If you’ve been following my blog for the last few months, you probably have seen my guide to how to get ARCs: how to request them, where to request them and what alternatives you have for getting eARCs. And maybe you even got lucky and got an ARC (or more), so in this post, I’ll be trying to give some tips and tricks on what’s next. Not just reviewing, but also planning and organizing and what publishers expect of you, will be discussed.
In the first two parts of this series, we talked about how to get physical copies of ARCs (or Advance Reader Copies) and where you can request them. But for smaller bloggers and internationals it can be much easier to get digital copies, also known as eARCs. There are a lot of opportunities to get access to digital review copies, and the most well-known of these options are Netgalley and Edelweiss. I’m not doing a full guide on how to use either, because I think there are plenty out there, but if you want me to do a guide on either or both, please let me know!
The goal of requesting eARCs is to write a review, and post it on retailers’ websites, goodreads, your blog, but that’s up to you. But please, if you have requested a book, try to put in the time to review it!
As the title suggests, I’ve created a list of all publishers that do send out ARCs to international reviewers! Of course, the publishers on this list also send out ARCs nationally so I won’t exclude those wonderful people, but mainly this list is for internationals. Since getting ARCs is often harder for internationals (see this post), and we don’t always know what our options are, I thought it would be a good idea to make a list of contact details for all publishers that send out ARCs to internationals (so that is everyone that does not live in the US. I have not specifically looked for publishers that send out in the UK, but I assume all national UK publishers do that.)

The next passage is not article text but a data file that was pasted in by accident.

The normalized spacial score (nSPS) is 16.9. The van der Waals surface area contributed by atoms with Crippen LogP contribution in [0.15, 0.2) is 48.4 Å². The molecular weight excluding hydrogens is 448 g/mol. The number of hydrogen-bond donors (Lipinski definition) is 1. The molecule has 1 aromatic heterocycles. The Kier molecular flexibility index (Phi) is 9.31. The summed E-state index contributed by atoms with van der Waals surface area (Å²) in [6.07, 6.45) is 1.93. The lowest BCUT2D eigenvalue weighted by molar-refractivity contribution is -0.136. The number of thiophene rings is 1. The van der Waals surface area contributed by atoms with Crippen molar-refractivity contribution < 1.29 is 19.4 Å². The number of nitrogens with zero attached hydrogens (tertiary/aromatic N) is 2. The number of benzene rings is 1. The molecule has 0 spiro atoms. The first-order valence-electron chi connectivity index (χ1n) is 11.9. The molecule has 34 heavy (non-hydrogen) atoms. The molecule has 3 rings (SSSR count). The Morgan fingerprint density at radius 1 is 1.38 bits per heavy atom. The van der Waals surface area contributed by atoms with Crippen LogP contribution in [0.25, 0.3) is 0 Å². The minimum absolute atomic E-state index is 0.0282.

Requesting ARCs (or Advance Reader Copies) can be hard, because not only do you need the right contact details, you also need to convince the publisher you are the right person for their book. You need to show them you’re committed, have an audience and that you are interested in the book they’re going to publish. ARCs are distributed, usually, a few months before they are getting published. They are distributed for the purpose of reviewing, and to spread the word about the book. For internationals, it can be even harder to request ARCs due to high shipping costs and restrictions from the publishers.
This post will be part of what I hope will be a series on different aspects of getting ARCs. This first post will be about physical ARCs, there will be a post containing contact info for internationals and further tips and pointers, a post about Netgalley and Edelweiss and probably a post about other ways of getting ARCs (I’m not sure about the specifics yet). Let me know if this is something you’re interested in! This first post, and guide, is written by the amazing Jess from BookendsAndEndings, so definitely check out her blog and give her some love!
I’ve been wanting to write about this for a while now, and with the recent developments with Netgalley and Goodreads, I think it is the perfect time to talk about this. I won’t be going into depth about the developments on Netgalley and Goodreads because it has been talked about a lot already, and I don’t want to repeat the same things.
As you probably know, I’m not from the US. In fact, I’m from the Netherlands (you know that small country in Europe with clogs and cheese? except that there are barely any clogs to be found in the entire country). Since our native language is Dutch, there are already a couple of disadvantages to reading English books. But more about that later. This post is in no way supposed to come across as if I’m ungrateful for anything, or that I would be entitled to things other bloggers do get, or anything like that. I just wanted to talk about how for internationals, it can be a bit harder to get access to the same things others get easy access to.